by Staff Writers
London (AFP) Nov 8, 2016
Conservationists dressed in crane costumes have helped bring the graceful grey birds back to Britain's wetlands after they were hunted to near extinction as a delicacy in the Middle Ages.
The Royal Society for the Protection of Birds (RSPB) said the hand-rearing of 93 cranes in Somerset, southwest England, had been "instrumental" in bringing the total number of cranes in Britain to 160.
"It's an incredibly useful technique. It allows you to act as a surrogate parent," Damon Bridge, one of the conservationists who reared chicks from eggs as part of the "Great Crane Project", told AFP.
Wearing grey body suits, Bridge and other bird enthusiasts socialised with and fed the chicks with devices shaped like a crane's head and painted with a bird's face in a programme that ended in 2014.
Bridge said the aim was to prevent chicks from "imprinting" on humans before being released into the wild so they don't rely on people to feed them.
The chicks that were reared in this way have survived in the wild and have now themselves begun breeding.
"The population has probably grown to a size where it has reached a critical mass," said Bridge.
The Great Crane Project is a partnership between the RSPB, the Wildfowl & Wetlands Trust and the Pensthorpe Conservation Trust.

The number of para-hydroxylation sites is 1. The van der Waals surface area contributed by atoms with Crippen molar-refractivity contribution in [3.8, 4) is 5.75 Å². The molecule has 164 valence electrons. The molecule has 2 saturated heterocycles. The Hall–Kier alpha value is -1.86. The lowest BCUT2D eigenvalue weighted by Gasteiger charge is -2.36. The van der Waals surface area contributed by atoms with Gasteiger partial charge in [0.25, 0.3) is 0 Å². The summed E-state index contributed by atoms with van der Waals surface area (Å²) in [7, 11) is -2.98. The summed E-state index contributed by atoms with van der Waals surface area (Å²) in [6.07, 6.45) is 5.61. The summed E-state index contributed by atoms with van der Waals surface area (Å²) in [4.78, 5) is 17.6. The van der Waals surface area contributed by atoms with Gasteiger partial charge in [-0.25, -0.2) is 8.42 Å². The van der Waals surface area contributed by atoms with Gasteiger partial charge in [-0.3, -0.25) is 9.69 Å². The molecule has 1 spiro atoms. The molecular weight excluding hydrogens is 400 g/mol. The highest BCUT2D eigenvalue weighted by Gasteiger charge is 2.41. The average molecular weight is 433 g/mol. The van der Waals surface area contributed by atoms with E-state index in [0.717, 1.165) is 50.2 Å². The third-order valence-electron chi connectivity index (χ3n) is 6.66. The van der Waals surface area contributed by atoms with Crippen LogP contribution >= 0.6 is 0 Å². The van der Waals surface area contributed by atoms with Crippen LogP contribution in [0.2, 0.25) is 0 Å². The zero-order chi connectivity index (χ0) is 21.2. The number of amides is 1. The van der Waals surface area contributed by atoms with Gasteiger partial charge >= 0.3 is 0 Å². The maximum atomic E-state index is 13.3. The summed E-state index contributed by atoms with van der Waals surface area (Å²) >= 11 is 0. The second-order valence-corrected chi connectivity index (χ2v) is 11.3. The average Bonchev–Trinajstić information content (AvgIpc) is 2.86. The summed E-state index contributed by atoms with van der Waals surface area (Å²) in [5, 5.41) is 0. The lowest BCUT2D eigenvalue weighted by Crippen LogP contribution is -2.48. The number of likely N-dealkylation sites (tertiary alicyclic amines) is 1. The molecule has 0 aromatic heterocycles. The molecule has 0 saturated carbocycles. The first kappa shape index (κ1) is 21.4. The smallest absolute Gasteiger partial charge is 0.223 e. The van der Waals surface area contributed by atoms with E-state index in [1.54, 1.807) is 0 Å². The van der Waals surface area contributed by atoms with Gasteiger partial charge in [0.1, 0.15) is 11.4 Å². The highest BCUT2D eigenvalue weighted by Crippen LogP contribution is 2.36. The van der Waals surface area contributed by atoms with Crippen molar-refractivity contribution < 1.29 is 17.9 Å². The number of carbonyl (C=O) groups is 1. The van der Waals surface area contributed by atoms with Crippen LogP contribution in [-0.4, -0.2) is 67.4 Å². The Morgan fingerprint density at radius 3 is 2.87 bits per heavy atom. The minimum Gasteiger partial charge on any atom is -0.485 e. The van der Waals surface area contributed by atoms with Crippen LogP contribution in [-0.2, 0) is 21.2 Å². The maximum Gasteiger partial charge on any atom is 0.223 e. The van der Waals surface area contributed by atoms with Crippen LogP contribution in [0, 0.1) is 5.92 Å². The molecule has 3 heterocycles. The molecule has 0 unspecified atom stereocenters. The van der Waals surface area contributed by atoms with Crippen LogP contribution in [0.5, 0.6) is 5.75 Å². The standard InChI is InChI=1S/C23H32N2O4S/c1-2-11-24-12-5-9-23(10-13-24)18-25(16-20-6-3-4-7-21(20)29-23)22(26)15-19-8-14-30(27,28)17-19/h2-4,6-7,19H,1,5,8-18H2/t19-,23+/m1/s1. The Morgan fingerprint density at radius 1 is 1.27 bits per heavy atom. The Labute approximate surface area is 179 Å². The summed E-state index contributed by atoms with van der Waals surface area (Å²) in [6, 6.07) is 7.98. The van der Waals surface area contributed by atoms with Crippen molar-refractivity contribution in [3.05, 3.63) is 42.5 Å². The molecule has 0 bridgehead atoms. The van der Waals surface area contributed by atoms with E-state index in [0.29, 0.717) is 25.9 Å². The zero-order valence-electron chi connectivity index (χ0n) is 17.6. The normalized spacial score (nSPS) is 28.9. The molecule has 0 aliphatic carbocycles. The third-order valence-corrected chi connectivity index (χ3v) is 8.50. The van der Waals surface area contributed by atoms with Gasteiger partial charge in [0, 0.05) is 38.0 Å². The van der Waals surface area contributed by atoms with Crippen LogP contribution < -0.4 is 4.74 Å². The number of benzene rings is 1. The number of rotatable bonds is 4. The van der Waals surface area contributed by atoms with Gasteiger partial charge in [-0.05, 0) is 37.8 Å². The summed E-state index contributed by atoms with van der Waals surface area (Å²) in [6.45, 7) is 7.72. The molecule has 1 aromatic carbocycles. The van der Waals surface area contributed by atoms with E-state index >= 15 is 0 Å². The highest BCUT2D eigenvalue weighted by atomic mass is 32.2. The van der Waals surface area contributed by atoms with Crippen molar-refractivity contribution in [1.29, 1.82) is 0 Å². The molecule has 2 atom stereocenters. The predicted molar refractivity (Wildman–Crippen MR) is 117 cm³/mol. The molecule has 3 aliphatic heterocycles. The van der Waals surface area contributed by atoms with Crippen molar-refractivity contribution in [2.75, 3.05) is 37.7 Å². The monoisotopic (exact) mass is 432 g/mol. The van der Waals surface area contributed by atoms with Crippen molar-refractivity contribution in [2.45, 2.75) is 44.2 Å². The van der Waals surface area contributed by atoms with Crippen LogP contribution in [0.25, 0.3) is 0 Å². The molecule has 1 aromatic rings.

"It's a dream come true... Cranes are well on track to become a true conservation success story for the UK," said Rebecca Lee, principal conservation breeding officer at the WWT.
Darwin Today At TerraDaily.com
|The content herein, unless otherwise known to be public domain, are Copyright 1995-2017 - Space Media Network. All websites are published in Australia and are solely subject to Australian law and governed by Fair Use principals for news reporting and research purposes. AFP, UPI and IANS news wire stories are copyright Agence France-Presse, United Press International and Indo-Asia News Service. ESA news reports are copyright European Space Agency. All NASA sourced material is public domain. Additional copyrights may apply in whole or part to other bona fide parties. All articles labeled "by Staff Writers" include reports supplied to Space Media Network by industry news wires, PR agencies, corporate press officers and the like. Such articles are individually curated and edited by Space Media Network staff on the basis of the report's information value to our industry and professional readership. Advertising does not imply endorsement, agreement or approval of any opinions, statements or information provided by Space Media Network on any Web page published or hosted by Space Media Network. Privacy Statement|